At least, that works out here in the boonies.


edit on 3292015 by CloudsTasteMetallic because: (no reason given)



posted on Mar, 29 2015 @ 04:02 AM
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a reply to: CloudsTasteMetallic

You are in many ways correct. The reason your local trade works is that you are all living and working within the local economy. Free trade as it applies to multinational corporations takes labor where it is cheapest, and then sends the product to where it is most expensive. Those who purchase the product cannot work for it. And those who work for the product cannot buy it. Free markets can only exist within the bounds of localities and even then there are issues. Once you go beyond the scope of your town swapping services the need to regulation increases, more and more until you need a lot of it.

All of this isn't to defend the TPP, from what I read in the article I don't like it. I just don't think deregulation is the way to go here. Taking my $80/hour job, and shipping it to India where it's worth $1/hour doesn't help me or the Indian.



posted on Mar, 29 2015 @ 08:40 AM
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a reply to: FyreByrd

The US and Canada are both signatories of the TPP - and are moving forward to define both nations as one single market (a big step towards neutralizing our status as separate nations). Have you seen the Fast Forward Plan to "harmonize" our regulations? [The Fast Forward Plan is the latest iteration of NAFTA, aka the Security and Prosperity Partnership of North America.]

Eg., No GMO labelling in either country, joint support for Monsanto and Round-up.....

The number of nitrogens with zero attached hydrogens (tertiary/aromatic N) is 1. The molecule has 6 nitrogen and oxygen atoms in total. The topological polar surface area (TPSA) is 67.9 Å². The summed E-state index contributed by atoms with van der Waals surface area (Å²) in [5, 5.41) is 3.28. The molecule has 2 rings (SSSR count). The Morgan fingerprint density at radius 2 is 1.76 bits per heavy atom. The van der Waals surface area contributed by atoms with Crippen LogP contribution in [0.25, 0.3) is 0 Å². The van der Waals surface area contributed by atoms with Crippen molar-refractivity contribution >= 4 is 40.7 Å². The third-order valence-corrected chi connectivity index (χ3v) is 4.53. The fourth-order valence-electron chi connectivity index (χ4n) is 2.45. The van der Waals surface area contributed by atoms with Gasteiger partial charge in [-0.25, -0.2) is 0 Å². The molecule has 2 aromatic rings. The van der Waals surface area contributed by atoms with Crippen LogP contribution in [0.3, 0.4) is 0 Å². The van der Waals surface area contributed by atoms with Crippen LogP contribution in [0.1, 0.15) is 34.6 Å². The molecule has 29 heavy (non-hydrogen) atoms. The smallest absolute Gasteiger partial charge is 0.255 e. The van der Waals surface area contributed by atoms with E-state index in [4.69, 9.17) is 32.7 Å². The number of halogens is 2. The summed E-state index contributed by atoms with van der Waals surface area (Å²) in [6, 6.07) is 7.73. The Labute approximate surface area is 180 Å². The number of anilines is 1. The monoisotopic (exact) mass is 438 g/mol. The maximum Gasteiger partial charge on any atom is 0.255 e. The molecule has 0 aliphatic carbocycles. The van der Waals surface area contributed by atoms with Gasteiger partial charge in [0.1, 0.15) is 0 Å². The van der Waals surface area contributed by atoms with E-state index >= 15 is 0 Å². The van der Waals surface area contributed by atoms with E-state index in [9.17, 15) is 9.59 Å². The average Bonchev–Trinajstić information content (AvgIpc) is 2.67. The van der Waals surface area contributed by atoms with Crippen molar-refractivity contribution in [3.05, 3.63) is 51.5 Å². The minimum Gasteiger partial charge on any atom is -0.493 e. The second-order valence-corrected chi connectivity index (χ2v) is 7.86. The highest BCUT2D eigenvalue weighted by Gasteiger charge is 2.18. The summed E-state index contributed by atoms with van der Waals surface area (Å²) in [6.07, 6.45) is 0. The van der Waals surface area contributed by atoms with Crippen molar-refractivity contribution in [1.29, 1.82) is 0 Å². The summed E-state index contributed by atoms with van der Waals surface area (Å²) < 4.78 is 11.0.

Welcome to the New World Order.





edit on 29/3/15 by soficrow because: (no reason given)



posted on Mar, 29 2015 @ 10:24 AM
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originally posted by: CloudsTasteMetallic

originally posted by: greencmp

originally posted by: FyreByrd
a reply to: greencmp

Keep telling yourself that. But first, define free trade for me.



Unmolested voluntary human interaction.


I firmly believe the only pure form of "free trade" is the good old-fashioned barter system, which only works on a local, community level.

"Hey, Bob, if you can come fix this truck for me (services) I'll give you a fair amount of (goods) from my garden, or anything else I can offer."

"Hey, Jim, ya wanna trade ammo? I've got a bunch of extra .22LR (ah, the good ole days) but what i really need is some .243 or .357 Mag."

At least, that works out here in the boonies.



Yes, barter is the most simplified example of how free trade is always a better solution than managed trade.

No one could argue with a straight face that interfering with the hypothetical transaction noted above is beneficial to either party (well, I suspect I will be shortly finding some takers on that).

If parties can agree on a fungible currency, the benefits multiply exponentially as the utility of each transaction can be extended to third party exchanges, etc.
edit on 29-3-2015 by greencmp because: (no reason given)



posted on Mar, 29 2015 @ 10:33 AM
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originally posted by: Aazadan

originally posted by: greencmp
a reply to: FyreByrd